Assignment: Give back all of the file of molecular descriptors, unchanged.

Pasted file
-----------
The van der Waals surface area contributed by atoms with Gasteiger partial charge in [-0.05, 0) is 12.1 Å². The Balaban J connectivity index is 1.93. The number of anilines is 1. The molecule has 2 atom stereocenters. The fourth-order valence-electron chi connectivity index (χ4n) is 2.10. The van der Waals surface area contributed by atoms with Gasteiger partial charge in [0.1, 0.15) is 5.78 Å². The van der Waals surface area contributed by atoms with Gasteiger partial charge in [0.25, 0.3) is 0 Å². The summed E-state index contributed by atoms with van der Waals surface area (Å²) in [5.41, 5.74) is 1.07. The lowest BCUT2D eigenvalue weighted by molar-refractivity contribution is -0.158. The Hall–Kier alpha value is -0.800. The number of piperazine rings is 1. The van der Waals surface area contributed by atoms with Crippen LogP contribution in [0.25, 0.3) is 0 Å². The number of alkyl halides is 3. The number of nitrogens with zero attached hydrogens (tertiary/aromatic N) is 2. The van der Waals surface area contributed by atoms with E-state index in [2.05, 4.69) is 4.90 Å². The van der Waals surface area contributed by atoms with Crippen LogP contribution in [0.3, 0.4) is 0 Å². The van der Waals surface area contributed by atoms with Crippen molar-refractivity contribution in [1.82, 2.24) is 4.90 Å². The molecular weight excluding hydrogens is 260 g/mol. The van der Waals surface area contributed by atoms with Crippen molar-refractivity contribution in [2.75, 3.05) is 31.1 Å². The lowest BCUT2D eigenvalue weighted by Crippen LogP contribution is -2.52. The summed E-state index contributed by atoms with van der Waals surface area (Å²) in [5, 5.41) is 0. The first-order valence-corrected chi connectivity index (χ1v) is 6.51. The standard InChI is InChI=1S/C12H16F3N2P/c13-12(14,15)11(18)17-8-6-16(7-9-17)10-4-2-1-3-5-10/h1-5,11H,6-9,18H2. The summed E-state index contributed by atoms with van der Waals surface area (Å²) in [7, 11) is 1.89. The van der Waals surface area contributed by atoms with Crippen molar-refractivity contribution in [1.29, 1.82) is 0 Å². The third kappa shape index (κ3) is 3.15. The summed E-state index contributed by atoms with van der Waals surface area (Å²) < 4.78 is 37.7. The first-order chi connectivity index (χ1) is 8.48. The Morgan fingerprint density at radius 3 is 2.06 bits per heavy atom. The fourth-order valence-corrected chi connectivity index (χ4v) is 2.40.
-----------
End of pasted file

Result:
The van der Waals surface area contributed by atoms with Gasteiger partial charge in [-0.05, 0) is 12.1 Å². The Balaban J connectivity index is 1.93. The number of anilines is 1. The molecule has 2 atom stereocenters. The fourth-order valence-electron chi connectivity index (χ4n) is 2.10. The van der Waals surface area contributed by atoms with Gasteiger partial charge in [0.1, 0.15) is 5.78 Å². The van der Waals surface area contributed by atoms with Gasteiger partial charge in [0.25, 0.3) is 0 Å². The summed E-state index contributed by atoms with van der Waals surface area (Å²) in [5.41, 5.74) is 1.07. The lowest BCUT2D eigenvalue weighted by molar-refractivity contribution is -0.158. The Hall–Kier alpha value is -0.800. The number of piperazine rings is 1. The van der Waals surface area contributed by atoms with Crippen LogP contribution in [0.25, 0.3) is 0 Å². The number of alkyl halides is 3. The number of nitrogens with zero attached hydrogens (tertiary/aromatic N) is 2. The van der Waals surface area contributed by atoms with E-state index in [2.05, 4.69) is 4.90 Å². The van der Waals surface area contributed by atoms with Crippen LogP contribution in [0.3, 0.4) is 0 Å². The van der Waals surface area contributed by atoms with Crippen molar-refractivity contribution in [1.82, 2.24) is 4.90 Å². The molecular weight excluding hydrogens is 260 g/mol. The van der Waals surface area contributed by atoms with Crippen molar-refractivity contribution in [2.75, 3.05) is 31.1 Å². The lowest BCUT2D eigenvalue weighted by Crippen LogP contribution is -2.52. The summed E-state index contributed by atoms with van der Waals surface area (Å²) in [5, 5.41) is 0. The first-order valence-corrected chi connectivity index (χ1v) is 6.51. The standard InChI is InChI=1S/C12H16F3N2P/c13-12(14,15)11(18)17-8-6-16(7-9-17)10-4-2-1-3-5-10/h1-5,11H,6-9,18H2. The summed E-state index contributed by atoms with van der Waals surface area (Å²) in [7, 11) is 1.89. The van der Waals surface area contributed by atoms with Crippen molar-refractivity contribution in [1.29, 1.82) is 0 Å². The third kappa shape index (κ3) is 3.15. The summed E-state index contributed by atoms with van der Waals surface area (Å²) < 4.78 is 37.7. The first-order chi connectivity index (χ1) is 8.48. The Morgan fingerprint density at radius 3 is 2.06 bits per heavy atom. The fourth-order valence-corrected chi connectivity index (χ4v) is 2.40.